-Reviewed by Angelina D‘Roza-
The Emma Press, founded in 2012, is “dedicated to producing books which are sweet, funny and beautiful”. The Poetic Primer, inspired by Ovid’s Ars Amatoria and Remedia Amoris, follows on the heels of their Anthology of Mildly Erotic Verse. The Primer has 15 contributors, 21 poems, and is divided into two sections: “The Art of Love” and “Cures for Love”. It looks gorgeous in seductive red binding, with illustrations and cream pages, and the attention that’s gone into production values is also evident in the preface: “Our purpose in creating this book has been to provide the average student with such knowledge and understanding as are essential to the art of love. Love may be wild and unpredictable, but as with all arts it can be mastered …“. This mirrors Ovid’s own pseudo-imperious opening to Ars Amatoria, and sets the tone early.
The Primer is varied in its satirical mocking of modern love, and the irreverent manipulation of classical motifs keeps the loose relationship with Ovid interesting. Love is a fight, for Ovid, strategic and combative, which is an approach that proves enduring. In Jo Brandon’s “Forget What You’ve Been Told”: “Real love is painful, / a cigarette butt to the heart. / Any loss of love will burn right through you.” I like how the cigarette scar of dysfunctional love twists classical images of love’s flame and the piercing arrow into modern mutilation. Brandon’s writing is swift, stinging about our preoccupations with wedding lists and thank you cards, though the poem could have stood more focus on the specifics, the paraphernalia of romance and heartbreak. The images here are more fleeting than elsewhere in her work, but the satire of the last stanza owes much to that earlier picture of marriage:
Love does not equal happiness.
Happiness apes love,
it is a new-fangled measure of longevity.
If love always equates to happiness
I’m afraid you’re still
doing it all wrong.
The best teachers were the ones who wove something of themselves into class, so that the lesson could only have been given by them. And the most memorable poems in the Primer break down the big themes to an individual moment, a nuanced angle; they know something more. Christopher Reid’s “The Connoisseur”, describes how to share wine with your lover:
When lips touch, tip the whole lot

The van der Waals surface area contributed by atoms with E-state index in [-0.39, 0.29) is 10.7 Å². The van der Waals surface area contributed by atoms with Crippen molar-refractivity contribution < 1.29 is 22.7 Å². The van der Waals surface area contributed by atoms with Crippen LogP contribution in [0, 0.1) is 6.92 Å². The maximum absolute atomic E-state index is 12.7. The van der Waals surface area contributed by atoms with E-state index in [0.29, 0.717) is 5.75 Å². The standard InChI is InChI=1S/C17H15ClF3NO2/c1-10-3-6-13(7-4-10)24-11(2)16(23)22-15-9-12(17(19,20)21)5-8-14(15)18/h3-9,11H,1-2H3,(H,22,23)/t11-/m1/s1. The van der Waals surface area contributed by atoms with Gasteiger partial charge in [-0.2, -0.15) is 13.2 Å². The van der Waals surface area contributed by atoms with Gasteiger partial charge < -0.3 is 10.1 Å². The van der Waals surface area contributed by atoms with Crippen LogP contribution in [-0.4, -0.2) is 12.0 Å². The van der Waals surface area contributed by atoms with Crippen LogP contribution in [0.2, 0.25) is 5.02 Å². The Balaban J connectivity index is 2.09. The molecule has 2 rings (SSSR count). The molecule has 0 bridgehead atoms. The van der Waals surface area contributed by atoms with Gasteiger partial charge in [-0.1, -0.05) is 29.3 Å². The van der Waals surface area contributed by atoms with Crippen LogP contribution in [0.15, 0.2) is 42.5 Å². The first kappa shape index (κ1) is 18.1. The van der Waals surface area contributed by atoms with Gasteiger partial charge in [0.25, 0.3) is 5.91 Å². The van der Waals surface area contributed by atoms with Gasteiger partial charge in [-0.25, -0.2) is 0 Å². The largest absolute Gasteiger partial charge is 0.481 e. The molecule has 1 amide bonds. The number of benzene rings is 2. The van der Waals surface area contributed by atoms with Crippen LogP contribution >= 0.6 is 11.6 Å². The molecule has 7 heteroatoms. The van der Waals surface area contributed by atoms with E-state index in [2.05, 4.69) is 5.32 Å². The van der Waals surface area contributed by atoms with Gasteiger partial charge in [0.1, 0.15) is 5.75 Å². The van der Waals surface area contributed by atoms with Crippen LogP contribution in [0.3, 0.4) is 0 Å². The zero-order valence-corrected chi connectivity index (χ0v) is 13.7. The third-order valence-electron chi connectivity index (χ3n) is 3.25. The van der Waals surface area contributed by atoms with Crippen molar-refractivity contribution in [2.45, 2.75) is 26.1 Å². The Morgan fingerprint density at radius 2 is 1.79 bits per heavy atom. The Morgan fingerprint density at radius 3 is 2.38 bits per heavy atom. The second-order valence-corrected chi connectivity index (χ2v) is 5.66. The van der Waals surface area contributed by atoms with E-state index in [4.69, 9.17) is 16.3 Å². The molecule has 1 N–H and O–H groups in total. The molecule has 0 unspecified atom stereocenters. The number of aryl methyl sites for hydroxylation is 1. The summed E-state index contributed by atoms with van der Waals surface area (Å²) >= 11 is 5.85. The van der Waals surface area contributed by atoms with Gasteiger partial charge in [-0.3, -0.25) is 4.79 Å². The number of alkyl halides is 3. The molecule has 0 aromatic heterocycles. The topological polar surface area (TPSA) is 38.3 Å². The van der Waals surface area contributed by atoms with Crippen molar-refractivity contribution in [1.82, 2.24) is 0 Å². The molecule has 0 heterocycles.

into the opposite mouth, as it readily opens.
Most will come back, warmer, but still
with a chill edge to it, and tastily laced
with saliva …
The moment being told is intimate, but so is the telling. Ruth Wiggins’s “Seduction” is similarly knowing. It’s persuasive, and full of advice you won’t get in Cosmo:
Afraid to reach for coffee on the shelf?
Worried he might catch a glimpse –
the unruly glitter of your pretty armpit?
Go on, reach.
He’ll go home with a taste of the illicit.
If he goes home at all, that is.
Some of the counsel is predictable, but the big sisterly voice knows what she’s talking about. She’s been there, not just in love, but more specifically, reaching for the coffee. And if the women are manipulative, men are dupes. This is the art of war. I mean love.
The Primer contains only four male poets, and I wonder why. But in the end, it doesn’t matter. Some of the poems are addressed to women, some to men, some to both, or either, or to love, but the book is unisex. There’s a breadth of style that hangs together across the anthology, and helps counter the potential for love’s recurring themes to become repetitious. Compare Reid’s poem, with Anja Konig’s spare evocation: “A single artificial star should streak / and die, / then dark / must be restored. // This most affects / the melancholic audience.” (“The Theory of Fireworks”); and Abigail Parry’s play with form in “The Lesson from the Snake”, the stanzas laid out to embody the snake’s duplicity:
In “Advice to Members of the Uniformed Professions”, Richard O’Brien has fun with men and women in uniform, and the new online dating services that cater for those who want to play doctors and nurses:
the stethoscope’s cold tongue against her breasts,
the whistle dangling between your teeth,
how else are they to know that you are you?
If Ovid gives us a picture of ancient Rome, O’Brien tells us something about our shallow dating fantasies, in crisp, critical verse.
The Emma Press set out to make a funny, beautiful book, and that’s what they have. There’s room for another voice, something to thicken the mix a little, to keep us coming back, but the Poetic Primer is an enjoyable (and educational) read.